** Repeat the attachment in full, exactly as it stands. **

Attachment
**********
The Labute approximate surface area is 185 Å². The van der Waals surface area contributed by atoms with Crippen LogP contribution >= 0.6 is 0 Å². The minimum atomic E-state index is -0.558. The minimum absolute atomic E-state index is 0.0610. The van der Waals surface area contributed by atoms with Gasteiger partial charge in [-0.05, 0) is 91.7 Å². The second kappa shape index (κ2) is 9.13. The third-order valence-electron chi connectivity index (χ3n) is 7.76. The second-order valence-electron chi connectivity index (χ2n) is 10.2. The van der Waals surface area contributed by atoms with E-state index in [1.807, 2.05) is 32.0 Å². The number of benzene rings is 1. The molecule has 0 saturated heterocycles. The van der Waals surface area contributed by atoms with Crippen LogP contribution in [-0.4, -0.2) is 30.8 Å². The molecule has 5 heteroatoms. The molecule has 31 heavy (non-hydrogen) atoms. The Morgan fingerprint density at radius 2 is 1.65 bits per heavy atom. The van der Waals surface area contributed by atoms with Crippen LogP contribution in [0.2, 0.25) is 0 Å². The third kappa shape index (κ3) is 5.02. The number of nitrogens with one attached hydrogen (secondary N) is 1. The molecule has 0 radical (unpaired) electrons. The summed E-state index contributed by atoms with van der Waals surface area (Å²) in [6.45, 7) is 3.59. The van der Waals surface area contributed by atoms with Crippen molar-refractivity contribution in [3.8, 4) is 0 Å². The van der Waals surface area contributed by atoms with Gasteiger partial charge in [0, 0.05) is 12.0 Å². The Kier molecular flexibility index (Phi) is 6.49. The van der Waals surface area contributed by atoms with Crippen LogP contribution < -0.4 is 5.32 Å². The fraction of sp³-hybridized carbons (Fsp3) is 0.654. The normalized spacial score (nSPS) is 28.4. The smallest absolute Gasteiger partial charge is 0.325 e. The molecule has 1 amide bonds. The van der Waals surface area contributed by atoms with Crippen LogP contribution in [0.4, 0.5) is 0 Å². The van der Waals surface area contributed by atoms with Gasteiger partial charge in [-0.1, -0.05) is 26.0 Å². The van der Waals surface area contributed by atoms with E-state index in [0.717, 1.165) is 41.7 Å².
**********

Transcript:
The Labute approximate surface area is 185 Å². The van der Waals surface area contributed by atoms with Crippen LogP contribution >= 0.6 is 0 Å². The minimum atomic E-state index is -0.558. The minimum absolute atomic E-state index is 0.0610. The van der Waals surface area contributed by atoms with Gasteiger partial charge in [-0.05, 0) is 91.7 Å². The second kappa shape index (κ2) is 9.13. The third-order valence-electron chi connectivity index (χ3n) is 7.76. The second-order valence-electron chi connectivity index (χ2n) is 10.2. The van der Waals surface area contributed by atoms with E-state index in [1.807, 2.05) is 32.0 Å². The number of benzene rings is 1. The molecule has 0 saturated heterocycles. The van der Waals surface area contributed by atoms with Crippen LogP contribution in [-0.4, -0.2) is 30.8 Å². The molecule has 5 heteroatoms. The molecule has 31 heavy (non-hydrogen) atoms. The Morgan fingerprint density at radius 2 is 1.65 bits per heavy atom. The van der Waals surface area contributed by atoms with Crippen LogP contribution in [0.2, 0.25) is 0 Å². The third kappa shape index (κ3) is 5.02. The number of nitrogens with one attached hydrogen (secondary N) is 1. The molecule has 0 radical (unpaired) electrons. The summed E-state index contributed by atoms with van der Waals surface area (Å²) in [6.45, 7) is 3.59. The van der Waals surface area contributed by atoms with Crippen molar-refractivity contribution in [3.8, 4) is 0 Å². The van der Waals surface area contributed by atoms with Gasteiger partial charge in [0, 0.05) is 12.0 Å². The Kier molecular flexibility index (Phi) is 6.49. The van der Waals surface area contributed by atoms with Crippen LogP contribution < -0.4 is 5.32 Å². The fraction of sp³-hybridized carbons (Fsp3) is 0.654. The normalized spacial score (nSPS) is 28.4. The smallest absolute Gasteiger partial charge is 0.325 e. The molecule has 1 amide bonds. The van der Waals surface area contributed by atoms with Crippen LogP contribution in [0.4, 0.5) is 0 Å². The van der Waals surface area contributed by atoms with Gasteiger partial charge in [-0.1, -0.05) is 26.0 Å². The van der Waals surface area contributed by atoms with E-state index in [0.717, 1.165) is 41.7 Å².